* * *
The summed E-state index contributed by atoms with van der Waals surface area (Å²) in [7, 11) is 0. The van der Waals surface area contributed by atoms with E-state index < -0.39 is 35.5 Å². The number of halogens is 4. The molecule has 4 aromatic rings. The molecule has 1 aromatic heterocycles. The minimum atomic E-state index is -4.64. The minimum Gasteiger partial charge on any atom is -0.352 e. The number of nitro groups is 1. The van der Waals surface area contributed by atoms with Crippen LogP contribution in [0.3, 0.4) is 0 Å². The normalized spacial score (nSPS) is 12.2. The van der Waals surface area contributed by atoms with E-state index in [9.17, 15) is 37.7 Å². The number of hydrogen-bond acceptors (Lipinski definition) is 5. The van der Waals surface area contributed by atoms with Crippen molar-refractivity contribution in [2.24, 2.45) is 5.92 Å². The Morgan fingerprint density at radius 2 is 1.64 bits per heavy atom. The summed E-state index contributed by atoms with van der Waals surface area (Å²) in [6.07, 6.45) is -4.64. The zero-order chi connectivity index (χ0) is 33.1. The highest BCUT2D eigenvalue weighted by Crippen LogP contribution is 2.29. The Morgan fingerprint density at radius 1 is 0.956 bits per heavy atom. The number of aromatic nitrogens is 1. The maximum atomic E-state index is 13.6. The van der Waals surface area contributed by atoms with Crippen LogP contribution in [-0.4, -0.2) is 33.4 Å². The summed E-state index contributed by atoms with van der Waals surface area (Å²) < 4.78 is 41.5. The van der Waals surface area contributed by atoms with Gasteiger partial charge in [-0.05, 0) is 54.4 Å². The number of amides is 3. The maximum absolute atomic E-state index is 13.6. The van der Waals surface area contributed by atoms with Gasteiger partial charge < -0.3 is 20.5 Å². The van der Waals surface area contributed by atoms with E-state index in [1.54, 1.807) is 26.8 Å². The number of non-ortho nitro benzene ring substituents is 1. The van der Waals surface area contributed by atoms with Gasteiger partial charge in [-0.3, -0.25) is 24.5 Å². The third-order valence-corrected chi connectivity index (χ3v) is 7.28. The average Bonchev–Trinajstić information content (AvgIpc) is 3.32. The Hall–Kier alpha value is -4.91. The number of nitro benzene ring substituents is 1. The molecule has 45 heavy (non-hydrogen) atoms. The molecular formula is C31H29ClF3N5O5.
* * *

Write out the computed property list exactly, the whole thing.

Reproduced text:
The summed E-state index contributed by atoms with van der Waals surface area (Å²) in [7, 11) is 0. The van der Waals surface area contributed by atoms with E-state index < -0.39 is 35.5 Å². The number of halogens is 4. The molecule has 4 aromatic rings. The molecule has 1 aromatic heterocycles. The minimum atomic E-state index is -4.64. The minimum Gasteiger partial charge on any atom is -0.352 e. The number of nitro groups is 1. The van der Waals surface area contributed by atoms with Crippen LogP contribution in [0.3, 0.4) is 0 Å². The normalized spacial score (nSPS) is 12.2. The van der Waals surface area contributed by atoms with E-state index in [9.17, 15) is 37.7 Å². The number of hydrogen-bond acceptors (Lipinski definition) is 5. The van der Waals surface area contributed by atoms with Crippen molar-refractivity contribution in [2.24, 2.45) is 5.92 Å². The Morgan fingerprint density at radius 2 is 1.64 bits per heavy atom. The summed E-state index contributed by atoms with van der Waals surface area (Å²) in [6.07, 6.45) is -4.64. The zero-order chi connectivity index (χ0) is 33.1. The highest BCUT2D eigenvalue weighted by Crippen LogP contribution is 2.29. The Morgan fingerprint density at radius 1 is 0.956 bits per heavy atom. The number of aromatic nitrogens is 1. The maximum atomic E-state index is 13.6. The van der Waals surface area contributed by atoms with Crippen LogP contribution in [-0.4, -0.2) is 33.4 Å². The summed E-state index contributed by atoms with van der Waals surface area (Å²) < 4.78 is 41.5. The van der Waals surface area contributed by atoms with Gasteiger partial charge in [-0.05, 0) is 54.4 Å². The number of amides is 3. The maximum absolute atomic E-state index is 13.6. The van der Waals surface area contributed by atoms with Gasteiger partial charge < -0.3 is 20.5 Å². The van der Waals surface area contributed by atoms with E-state index in [1.54, 1.807) is 26.8 Å². The number of non-ortho nitro benzene ring substituents is 1. The van der Waals surface area contributed by atoms with Gasteiger partial charge in [-0.3, -0.25) is 24.5 Å². The third-order valence-corrected chi connectivity index (χ3v) is 7.28. The average Bonchev–Trinajstić information content (AvgIpc) is 3.32. The Hall–Kier alpha value is -4.91. The number of nitro benzene ring substituents is 1. The molecule has 45 heavy (non-hydrogen) atoms. The molecular formula is C31H29ClF3N5O5.